Leftovers for breakfast

Dillon Tate wasn’t expecting to make his earliest appearance in a game in more than a year last night. The bullpen phone rang with no outs in the fourth inning and two runners on base, and he grabbed his glove and a ball.

This wasn’t playoff baseball, but it sure felt and sounded like it.

“It’s just part of the job to be ready when your name is called,” said Tate, who earned the win after allowing one run in 1 2/3 innings in the Orioles’ 9-6 victory over the Blue Jays at Camden Yards.

Manager Brandon Hyde needed to keep the deficit at three runs and turned to one of his high-leverage relievers. Tate inherited runners on the corners, didn’t let the Blue Jays expand their lead by performing a nifty escape act, and watched the Orioles score five times in the bottom half.

The bullpen covered the last six innings and the Orioles moved within 3 1/2 games of the last wild card spot.

“All in all, it was a huge team win,” Tate said. "We had to scrap on offense and defense. In all, the team did an excellent job today.”

A must win for the Orioles?

“I think they all feel like that right now,” Tate said, “and we’re just doing whatever we can to come out on top each day that we’re here at The Yard.

“They all feel intense right now, to be honest with you, and especially with a club like the Blue Jays that’s playing solid baseball. It’s imperative that we were able to handle business.”

Kyle Bradish allowed three runs and six hits in three-plus innings.

“Felt like I was throwing real good,” he said. “Velo was up, slider was very good. It’s a good team."

* The rivalry between these teams boiled over again when the dugouts and bullpens emptied after Bryan Baker struck out Matt Chapman to end the top of the seventh and gestured toward the Jays’ dugout – specifically Teoscar Hernández, who had to be restrained by Jorge Mateo.

Manager John Schneider was ejected in the bottom of the seventh after plate umpire Jeff Nelson warned both benches.

“I didn’t understand the warnings,” Schneider said. “I didn’t understand why Bryan Baker was looking into our dugout after giving up a run on back-to-back days. I thought a couple pitches were close that Jeff didn’t agree with. I asked, ‘Was that down?’ and he threw me out, so I wasn’t quite sure what prompted that.

 “I don’t think it was a Teo thing. I think it was Baker looking into our dugout like he has every time he’s pitched against us since he wasn’t part of our team.”

These teams have seven games remaining. Should be fun.

* Austin Voth didn’t know that he owned an Orioles record until informed yesterday at his locker, pausing as he leaned forward to put on his shoes.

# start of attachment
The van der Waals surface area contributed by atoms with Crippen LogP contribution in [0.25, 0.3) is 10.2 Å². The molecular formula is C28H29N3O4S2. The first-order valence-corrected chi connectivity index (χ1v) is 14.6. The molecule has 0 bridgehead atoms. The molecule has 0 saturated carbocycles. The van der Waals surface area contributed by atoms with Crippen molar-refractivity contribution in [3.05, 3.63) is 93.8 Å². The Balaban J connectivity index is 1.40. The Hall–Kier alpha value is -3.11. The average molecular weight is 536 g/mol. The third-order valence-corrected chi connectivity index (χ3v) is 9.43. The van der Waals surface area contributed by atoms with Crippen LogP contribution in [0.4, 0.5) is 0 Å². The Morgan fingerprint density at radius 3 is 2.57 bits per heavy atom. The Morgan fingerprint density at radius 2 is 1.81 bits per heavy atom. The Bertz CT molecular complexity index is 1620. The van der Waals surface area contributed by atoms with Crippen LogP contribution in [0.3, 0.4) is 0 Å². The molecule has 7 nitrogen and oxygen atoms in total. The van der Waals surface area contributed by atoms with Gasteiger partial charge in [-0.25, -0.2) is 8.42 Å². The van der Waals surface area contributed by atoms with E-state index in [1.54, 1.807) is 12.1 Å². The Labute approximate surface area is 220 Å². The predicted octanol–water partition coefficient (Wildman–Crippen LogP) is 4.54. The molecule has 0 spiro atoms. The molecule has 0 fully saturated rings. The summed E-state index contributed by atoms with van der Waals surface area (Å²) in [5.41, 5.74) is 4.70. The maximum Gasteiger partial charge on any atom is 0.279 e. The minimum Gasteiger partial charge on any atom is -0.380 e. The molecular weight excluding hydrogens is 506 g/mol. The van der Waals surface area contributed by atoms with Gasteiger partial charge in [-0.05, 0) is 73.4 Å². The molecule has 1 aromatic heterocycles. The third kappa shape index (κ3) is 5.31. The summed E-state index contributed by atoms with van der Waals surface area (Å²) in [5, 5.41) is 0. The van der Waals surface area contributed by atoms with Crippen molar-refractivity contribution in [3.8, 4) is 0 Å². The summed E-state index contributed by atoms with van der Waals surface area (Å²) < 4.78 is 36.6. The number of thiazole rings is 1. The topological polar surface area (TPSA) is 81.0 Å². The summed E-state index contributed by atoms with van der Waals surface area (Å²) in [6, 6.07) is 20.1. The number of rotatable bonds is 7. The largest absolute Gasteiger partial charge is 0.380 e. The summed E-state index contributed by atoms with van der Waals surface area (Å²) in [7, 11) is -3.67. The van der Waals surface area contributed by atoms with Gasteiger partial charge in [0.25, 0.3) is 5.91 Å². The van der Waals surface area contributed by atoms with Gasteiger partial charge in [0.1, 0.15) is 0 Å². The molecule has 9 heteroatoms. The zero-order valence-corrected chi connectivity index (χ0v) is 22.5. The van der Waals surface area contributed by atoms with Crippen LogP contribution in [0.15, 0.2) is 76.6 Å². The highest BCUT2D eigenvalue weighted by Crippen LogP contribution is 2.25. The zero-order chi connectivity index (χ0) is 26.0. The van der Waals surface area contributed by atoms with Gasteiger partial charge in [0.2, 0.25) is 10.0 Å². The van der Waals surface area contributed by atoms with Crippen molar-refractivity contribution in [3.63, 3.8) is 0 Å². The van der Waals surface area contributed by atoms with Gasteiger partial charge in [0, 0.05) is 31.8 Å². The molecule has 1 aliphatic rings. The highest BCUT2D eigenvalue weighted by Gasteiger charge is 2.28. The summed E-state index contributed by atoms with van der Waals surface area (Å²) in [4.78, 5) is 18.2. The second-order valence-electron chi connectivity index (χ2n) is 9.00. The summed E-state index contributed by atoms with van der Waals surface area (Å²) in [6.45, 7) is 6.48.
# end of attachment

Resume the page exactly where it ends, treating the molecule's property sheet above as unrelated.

The news shocked and amused him, and he didn’t even get the details. He just heard the word “record” and repeated it back to me in the form of a question.

He can be forgiven for not tracking one of the more obscure streaks.

Voth is the first Oriole to earn a team win in his first seven home starts with the club. He hasn’t gotten every decision – he only went 3 1/3 innings, for example, in his most recent outing against the Athletics – but the Orioles have been victorious.

“Really?” he asked.

“I’m just glad that we won the game the other day. The way that game was going and everything, I was just happy that we were able to score more runs and our bullpen came up clutch for us and put up zeros.”

Voth can extend his streak to eight in a row in Friday night’s game against the Red Sox at Camden Yards.

“I feel like going into every start, you want to be able to just keep your team in it, and I feel like I’ve done that in my last, I don’t know how many starts,” he said. “I’ve had maybe one start in Seattle, and then my last start was maybe the other start where I had some hiccups and had to rely on the bullpen to kind of pick me up. But thinks are going well right now.”

* As the media scrum broke up yesterday at reliever Jake Reed’s locker, I hung back to ask something that absolutely no one else cared about.

Who would come up first in a Google search of his name, the former NFL receiver or himself?

(I’m a big Vikings fan, which is why the idea popped into my head.)

Reed didn’t hesitate.

“The receiver, the receiver.”

Well, not on my laptop. I had a full screen of information about the new Orioles reliever.

Next was a professional drummer based in Los Angeles. And then, finally, the receiver who spent 12 seasons in the NFL, caught 85 passes in 1994 and finished with 450 receptions and 36 touchdowns.

Reed was a deep threat. The pitcher has made only four starts among 282 professional games, so the Orioles won’t ask him to get deep into games.

* The former Mets and Dodgers reliever is married to the former Olympian Janie Takeda, an outfielder who won a silver medal with Team USA’s softball team at the 2020 Summer Olympics in Tokyo that were delayed until 2021 due to the pandemic.

Reed made his major league debut with the Dodgers on July 6, 2021 in Miami, one day after Janie arrived in Japan.

“Can someone please give him a big hug for me???” she tweeted.

The couple began dating in 2011 during their freshman year at the University of Oregon. They married six years later.

Janie, who majored in journalism, owns the school’s career records for hits (309), doubles (42), runs scored (204) and stolen bases (102).

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